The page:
Painting and Tango: Argentinian artist Raquel Partnoy

Video by Argentinian artist Anibal Nazzaro

In her early 20s, Raquel Partnoy studied painting in Buenos Aires with Argentinean painter and muralist Demetrio Urruchúa. Inspired by his humanism, Partnoy developed a series of paintings that reflects both her heritage and life’s experiences.

In 1976, a military coup seized power in Argentina, bringing in its wake seven years of cruel dictatorship. During this era of horror, 30,000 Argentinean citizen “disappeared” most of them eventually were massacred by the government. Partnoy created Life Experiences. “Blindfolded” is part of this series of paintings.

After arriving in the United States, Partnoy visited the Holocaust Museum and recognized the similarities between the Argentinean devastations and the genocide of the Holocaust. Her exposure to testimonies of Holocaust and Argentina survivors compelled her to paint her series Surviving Genocide.

Raquel Partnoy has also created a gallery of portraits about those extraordinary women who silenced their own aspirations, spending their quiet, still lives giving moral and physical support to their male partners, famous artists. The name of this Series is: Women Still Lives.


In 1994, when Partnoy visited the Jewish Museum in New York for the first time, she became impressed by the images and the rich textures of the ancient religious objects. It was then that she thought that she would need a different material than oil painting to portrait the life of the Jewish people and the stories of the women of the Bible. She chose fabrics to create the collages, more specifically, discarded fabrics she found at some upholstery stores and at dressmakers shops, to tell those stories about dreams, exile, and hopes.



By portraying the landscape of terror of Argentina, Partnoy tells about the dramatic situation during the dictatorship in her country  between 1976 and 1983, when 30,000 people were killed by the military.


Debate: Grigorescu versus Renoir, by Yareah Magazine at Espacio Niram, Madrid

The Spanish cultural magazine Yareah organizes the debate “Grigorescu versus Renoir”, July 31st 2009, Espacio Niram, Madrid.

Yareah presents: Grigorescu versus Renoir, Espacio Niram, Madrid

Yareah presents: Grigorescu versus Renoir, Espacio Niram, Madrid

With the participation of:

Isabel del Río and Martín Cid (Yareah)

Jaime Hernández de la Torre and Romeo Niram (artists)

Painting Exhibition by Isabel del Rio at Espacio Niram, Madrid

Exposición de pintura de Isabel del Río en Espacio Niram

Exposición de pintura de Isabel del Río en Espacio Niram

Opening: July 31st 2009, at 9 p.m.  Espacio Niram, Madrid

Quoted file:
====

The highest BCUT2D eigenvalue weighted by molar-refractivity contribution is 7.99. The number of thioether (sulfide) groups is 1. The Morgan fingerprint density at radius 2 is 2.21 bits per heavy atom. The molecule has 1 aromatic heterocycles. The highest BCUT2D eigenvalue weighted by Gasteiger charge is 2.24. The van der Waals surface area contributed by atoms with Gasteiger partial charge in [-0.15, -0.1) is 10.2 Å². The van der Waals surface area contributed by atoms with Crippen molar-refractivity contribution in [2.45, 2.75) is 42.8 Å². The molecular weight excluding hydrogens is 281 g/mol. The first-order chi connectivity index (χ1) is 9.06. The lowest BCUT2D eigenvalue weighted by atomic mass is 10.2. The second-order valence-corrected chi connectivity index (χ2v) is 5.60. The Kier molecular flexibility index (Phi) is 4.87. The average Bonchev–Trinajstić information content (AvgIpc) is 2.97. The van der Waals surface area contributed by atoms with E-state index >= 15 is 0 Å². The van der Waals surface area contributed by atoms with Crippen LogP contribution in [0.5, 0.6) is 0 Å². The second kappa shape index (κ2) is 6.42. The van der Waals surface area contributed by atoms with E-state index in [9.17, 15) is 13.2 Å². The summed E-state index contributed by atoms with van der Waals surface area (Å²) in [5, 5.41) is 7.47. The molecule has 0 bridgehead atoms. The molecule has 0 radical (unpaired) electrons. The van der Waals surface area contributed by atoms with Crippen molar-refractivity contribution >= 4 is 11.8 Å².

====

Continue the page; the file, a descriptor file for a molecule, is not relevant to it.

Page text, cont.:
The Romanian great poet, Mihai Eminescu (1850-1889), finished his days in a hospital. He had psychological problems, perhaps a depression, and doctors injected him mercury. In that romantic and extreme atmosphere, the phantoms of other previous or future writers: Cervantes, Joyce, Borges, Calderón, Holderlin or the mystic nun Teresa de Jesús enter in their nightmares to built or destroy his life, a life which belonged to Art and Literature.

“Mihai Eminescu’s Seven Sins” is a poetic and plastic novel which inspires Isabel del Rio several paintings that everybody can see these days (August/2009) in Madrid, Espacio Niram (C/Independencia, 2).

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The Spanish writer Martín Cid is an authority in Romanian culture, there is not doubt. Last 18th of July/2009, he spoke

with the philosopher Héctor Martínez Sanz about literary avant-gardes: Joyce, Tzara,Apollinaire, Ionesco. Four fantastic authors who lived in a creative time, in an innovative moment…, in the half part of the 20th century.
That day, Apollinaire was called “the cubist of the words” while the Romanian Tristan Tzara and his “automatic writing” helped both authors to improvise Dadaist poems.
James Joyce was honoured as he deserves but, above all, they studied in depth Ionesco. An essential figure to understand the contemporary theatre and, what is more, the contemporary life and thoughts: “all is absurd”.
At the end of the gathering which took place in The Espacio Niram (c/Independencia, 2- Madrid), Martín Cid promised to Georgiana Stroie, journalist of the Romanian newspaper “Adevarul”, to continue speaking of Romanian culture and authors (see: and, fortunately, we do not need to wait very much: yesterday (24/07), a new gathering about Brancusi was celebrated (
This time, other three authors accompanied Martín Cid and Héctor Martínez Sanz: Isabel del Río, Jaime Hernández de la Torre and Fabianni Belemuski.
They compared Brancusi’s works with the sculptures of Picasso: Romanian and Spanish Art face to face.
Brancusi was the master of the stone, a stone that he turned into air, a solid heavy material that he converted in transparent spirit… the spirit of his land and myths: Maiastra (bird) or Axis Mundi (endless column) while Picasso represents the dramatic changes and seeks of our contemporary world.
The gathering was extraordinary; Martín Cid speaks about Mircea Eliade’s study of Brancusi. Mircea Eliade is a Romanian philosopher of religions that he knows in depth too. We hope that Martín Cid and his cultural magazine, Yareah, organizes another meeting to explain Eliade’s work soon.